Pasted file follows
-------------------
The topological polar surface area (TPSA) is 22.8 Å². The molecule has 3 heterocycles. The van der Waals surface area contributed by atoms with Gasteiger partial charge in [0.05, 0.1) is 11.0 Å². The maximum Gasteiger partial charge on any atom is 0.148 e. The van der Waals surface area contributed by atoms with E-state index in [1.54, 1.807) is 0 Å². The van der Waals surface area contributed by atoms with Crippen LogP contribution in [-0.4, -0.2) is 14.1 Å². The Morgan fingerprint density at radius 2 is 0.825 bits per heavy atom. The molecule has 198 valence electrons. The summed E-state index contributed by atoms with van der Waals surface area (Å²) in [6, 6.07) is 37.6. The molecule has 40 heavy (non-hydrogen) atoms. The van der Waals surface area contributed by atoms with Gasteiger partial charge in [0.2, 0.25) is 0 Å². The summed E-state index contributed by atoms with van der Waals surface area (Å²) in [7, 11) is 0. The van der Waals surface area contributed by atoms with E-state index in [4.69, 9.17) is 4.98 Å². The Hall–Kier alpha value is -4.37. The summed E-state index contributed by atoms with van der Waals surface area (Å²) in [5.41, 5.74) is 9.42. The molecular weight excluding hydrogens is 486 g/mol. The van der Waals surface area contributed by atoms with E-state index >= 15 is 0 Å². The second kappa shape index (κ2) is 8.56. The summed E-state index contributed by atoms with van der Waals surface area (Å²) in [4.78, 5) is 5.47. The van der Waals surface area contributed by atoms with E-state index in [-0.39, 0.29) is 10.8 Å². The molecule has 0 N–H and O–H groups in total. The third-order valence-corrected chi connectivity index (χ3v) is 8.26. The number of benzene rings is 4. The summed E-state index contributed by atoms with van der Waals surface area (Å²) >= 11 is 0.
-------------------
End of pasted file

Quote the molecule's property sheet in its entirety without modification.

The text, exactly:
The topological polar surface area (TPSA) is 22.8 Å². The molecule has 3 heterocycles. The van der Waals surface area contributed by atoms with Gasteiger partial charge in [0.05, 0.1) is 11.0 Å². The maximum Gasteiger partial charge on any atom is 0.148 e. The van der Waals surface area contributed by atoms with E-state index in [1.54, 1.807) is 0 Å². The van der Waals surface area contributed by atoms with Crippen LogP contribution in [-0.4, -0.2) is 14.1 Å². The Morgan fingerprint density at radius 2 is 0.825 bits per heavy atom. The molecule has 198 valence electrons. The summed E-state index contributed by atoms with van der Waals surface area (Å²) in [6, 6.07) is 37.6. The molecule has 40 heavy (non-hydrogen) atoms. The van der Waals surface area contributed by atoms with Gasteiger partial charge in [0.2, 0.25) is 0 Å². The summed E-state index contributed by atoms with van der Waals surface area (Å²) in [7, 11) is 0. The van der Waals surface area contributed by atoms with E-state index in [4.69, 9.17) is 4.98 Å². The Hall–Kier alpha value is -4.37. The summed E-state index contributed by atoms with van der Waals surface area (Å²) in [5.41, 5.74) is 9.42. The molecular weight excluding hydrogens is 486 g/mol. The van der Waals surface area contributed by atoms with E-state index >= 15 is 0 Å². The second kappa shape index (κ2) is 8.56. The summed E-state index contributed by atoms with van der Waals surface area (Å²) in [4.78, 5) is 5.47. The van der Waals surface area contributed by atoms with E-state index in [-0.39, 0.29) is 10.8 Å². The molecule has 0 N–H and O–H groups in total. The third-order valence-corrected chi connectivity index (χ3v) is 8.26. The number of benzene rings is 4. The summed E-state index contributed by atoms with van der Waals surface area (Å²) >= 11 is 0.